The workers’ compensation industry in the years ahead will exist much as it has for decades in many respects. Policyholders will purchase coverage from either an agent or a company, with a portion of the market deciding to join the self-insured crowd. Some will be interested in few company attributes other than price, while some will look to their insurance provider for true value-added services. The most commonly seen services would be in the area of loss prevention, policyholder access to claims data, and a relationship with their insurance provider that leads to lower experience mods, and ultimately, lower costs.
Where the industry may begin to diverge from historical practices and present unique challenges, we believe, will be in a couple of key areas. First, the biggest single change in the past 20 years has been a shift from indemnity losses as the primary driver of loss costs to medical losses. In the past 20 years, medical costs have gone from 40 percent of total compensation losses to 60 percent as of 2010, and they are projected to be 75 percent of total compensation losses by 2019. Clearly, understanding medical loss components and their respective trends are going to play an increasingly important role in our industry. Reserves established on prior development models will ultimately prove inadequate in most cases.
Second, top line growth has become much more difficult in today’s economic environment. Our country has lost 8 million jobs in the past three years, resulting in the workers’ compensation industry losing roughly 20 percent of annual premiums. Many of those jobs appear to be lost forever. Manufacturing and construction, two of the primary growth engines of prior economic recoveries, are not rebounding as they have historically. Job growth, and more importantly, payroll growth, has been much slower than recoveries of the past. Average wages in many industries have also taken a nosedive. As a result, top line growth will be slow for the immediate future, particularly given the current pricing environment.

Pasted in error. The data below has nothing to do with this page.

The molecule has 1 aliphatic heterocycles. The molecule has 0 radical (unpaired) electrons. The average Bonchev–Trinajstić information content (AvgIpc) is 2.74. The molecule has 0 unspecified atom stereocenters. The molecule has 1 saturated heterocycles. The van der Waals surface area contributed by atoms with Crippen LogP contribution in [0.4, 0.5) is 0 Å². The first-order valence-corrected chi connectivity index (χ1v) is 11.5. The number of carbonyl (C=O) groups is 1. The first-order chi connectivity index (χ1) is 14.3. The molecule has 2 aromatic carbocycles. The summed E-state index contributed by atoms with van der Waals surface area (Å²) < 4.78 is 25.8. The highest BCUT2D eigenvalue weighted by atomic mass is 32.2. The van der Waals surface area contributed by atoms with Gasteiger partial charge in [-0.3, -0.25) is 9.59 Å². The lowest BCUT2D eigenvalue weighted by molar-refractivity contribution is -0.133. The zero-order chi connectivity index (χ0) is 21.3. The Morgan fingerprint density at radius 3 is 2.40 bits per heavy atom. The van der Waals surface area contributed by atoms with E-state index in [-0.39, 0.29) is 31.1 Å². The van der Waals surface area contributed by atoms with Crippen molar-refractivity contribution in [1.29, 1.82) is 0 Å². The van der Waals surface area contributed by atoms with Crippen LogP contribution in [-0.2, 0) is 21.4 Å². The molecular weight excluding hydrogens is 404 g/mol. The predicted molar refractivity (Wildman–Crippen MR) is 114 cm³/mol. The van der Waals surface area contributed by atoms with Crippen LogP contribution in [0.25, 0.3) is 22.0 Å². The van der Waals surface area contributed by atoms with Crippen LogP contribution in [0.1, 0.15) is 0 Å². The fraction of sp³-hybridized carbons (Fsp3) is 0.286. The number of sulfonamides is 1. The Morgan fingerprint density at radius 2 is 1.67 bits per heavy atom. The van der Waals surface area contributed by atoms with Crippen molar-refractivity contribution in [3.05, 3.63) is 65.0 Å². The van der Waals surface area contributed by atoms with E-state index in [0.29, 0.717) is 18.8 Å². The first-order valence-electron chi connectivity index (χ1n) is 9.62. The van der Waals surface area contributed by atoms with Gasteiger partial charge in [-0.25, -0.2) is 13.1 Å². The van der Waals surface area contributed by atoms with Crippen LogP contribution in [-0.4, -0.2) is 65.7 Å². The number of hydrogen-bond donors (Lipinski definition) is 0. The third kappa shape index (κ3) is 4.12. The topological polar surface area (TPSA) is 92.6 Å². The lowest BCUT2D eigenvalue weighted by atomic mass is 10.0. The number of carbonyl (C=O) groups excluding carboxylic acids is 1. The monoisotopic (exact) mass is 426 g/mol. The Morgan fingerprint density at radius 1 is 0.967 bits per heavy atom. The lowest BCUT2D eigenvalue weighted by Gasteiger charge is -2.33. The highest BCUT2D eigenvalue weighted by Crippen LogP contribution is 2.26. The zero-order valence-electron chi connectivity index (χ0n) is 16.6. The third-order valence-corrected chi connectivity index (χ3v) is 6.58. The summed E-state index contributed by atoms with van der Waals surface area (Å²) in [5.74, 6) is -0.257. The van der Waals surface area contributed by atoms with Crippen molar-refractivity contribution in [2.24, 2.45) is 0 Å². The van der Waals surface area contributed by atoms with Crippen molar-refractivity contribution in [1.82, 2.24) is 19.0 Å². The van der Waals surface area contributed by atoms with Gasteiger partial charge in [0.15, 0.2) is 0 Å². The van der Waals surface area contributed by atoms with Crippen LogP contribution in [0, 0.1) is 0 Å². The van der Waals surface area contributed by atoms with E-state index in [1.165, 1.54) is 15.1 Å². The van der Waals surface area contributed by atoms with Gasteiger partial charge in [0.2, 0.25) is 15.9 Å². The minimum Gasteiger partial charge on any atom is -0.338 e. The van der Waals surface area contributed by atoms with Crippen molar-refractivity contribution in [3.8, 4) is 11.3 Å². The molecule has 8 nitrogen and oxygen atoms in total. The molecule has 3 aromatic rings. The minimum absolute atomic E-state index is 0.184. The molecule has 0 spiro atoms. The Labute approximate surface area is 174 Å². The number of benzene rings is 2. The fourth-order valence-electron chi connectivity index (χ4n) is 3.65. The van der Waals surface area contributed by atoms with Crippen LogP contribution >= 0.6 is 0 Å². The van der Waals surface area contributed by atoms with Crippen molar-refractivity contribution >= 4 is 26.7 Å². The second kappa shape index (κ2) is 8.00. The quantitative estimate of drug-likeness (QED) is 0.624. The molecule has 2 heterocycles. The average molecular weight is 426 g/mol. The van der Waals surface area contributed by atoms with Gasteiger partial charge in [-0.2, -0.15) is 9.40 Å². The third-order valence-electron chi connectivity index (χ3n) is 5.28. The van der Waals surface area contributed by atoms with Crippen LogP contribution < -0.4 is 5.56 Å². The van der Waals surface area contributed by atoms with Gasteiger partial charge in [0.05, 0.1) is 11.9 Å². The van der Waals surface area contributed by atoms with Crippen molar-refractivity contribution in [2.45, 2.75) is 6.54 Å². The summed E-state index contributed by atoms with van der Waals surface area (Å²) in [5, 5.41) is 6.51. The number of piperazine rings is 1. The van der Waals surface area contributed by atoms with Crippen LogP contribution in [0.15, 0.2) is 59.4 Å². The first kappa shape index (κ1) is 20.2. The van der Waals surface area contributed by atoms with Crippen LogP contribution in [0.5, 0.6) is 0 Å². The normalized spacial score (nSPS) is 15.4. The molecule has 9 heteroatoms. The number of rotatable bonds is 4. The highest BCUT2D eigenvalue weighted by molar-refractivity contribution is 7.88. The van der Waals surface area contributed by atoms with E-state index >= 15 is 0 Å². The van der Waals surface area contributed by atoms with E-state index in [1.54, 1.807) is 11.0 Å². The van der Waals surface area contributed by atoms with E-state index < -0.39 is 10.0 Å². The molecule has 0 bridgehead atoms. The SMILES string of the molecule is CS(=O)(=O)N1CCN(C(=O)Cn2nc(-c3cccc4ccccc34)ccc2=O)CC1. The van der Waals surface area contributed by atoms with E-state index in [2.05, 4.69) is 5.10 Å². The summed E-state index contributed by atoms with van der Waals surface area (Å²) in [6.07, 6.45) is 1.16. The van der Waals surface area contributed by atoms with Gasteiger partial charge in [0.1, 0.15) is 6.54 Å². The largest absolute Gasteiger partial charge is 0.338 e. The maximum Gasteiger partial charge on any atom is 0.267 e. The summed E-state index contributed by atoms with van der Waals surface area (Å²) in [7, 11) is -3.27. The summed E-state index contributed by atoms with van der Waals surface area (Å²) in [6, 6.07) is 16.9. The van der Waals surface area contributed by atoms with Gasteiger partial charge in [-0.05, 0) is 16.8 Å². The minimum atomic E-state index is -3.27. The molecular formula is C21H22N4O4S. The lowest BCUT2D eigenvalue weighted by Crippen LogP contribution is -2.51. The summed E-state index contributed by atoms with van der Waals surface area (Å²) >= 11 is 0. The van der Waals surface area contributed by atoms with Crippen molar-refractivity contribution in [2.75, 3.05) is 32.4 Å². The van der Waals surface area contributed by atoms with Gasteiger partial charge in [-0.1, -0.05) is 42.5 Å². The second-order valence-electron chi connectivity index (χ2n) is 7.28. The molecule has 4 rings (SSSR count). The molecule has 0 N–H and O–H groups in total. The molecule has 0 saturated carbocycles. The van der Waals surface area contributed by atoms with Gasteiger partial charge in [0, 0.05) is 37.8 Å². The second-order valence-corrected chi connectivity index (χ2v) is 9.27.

Challenges always present opportunities for those willing to spend the time to understand the issues. Insurance companies have vast amounts of data at their fingertip, on literally hundreds of different issues and concerns. We believe there are substantial benefits waiting for the company that digs into its data, gains a better understanding of its customers and their environment, and takes the innovative action necessary to capitalize on those opportunities. While our industry has long survived by looking through the rear view window, now more than ever is the time to look ahead, understand the winds of change blowing through our industry, and act accordingly.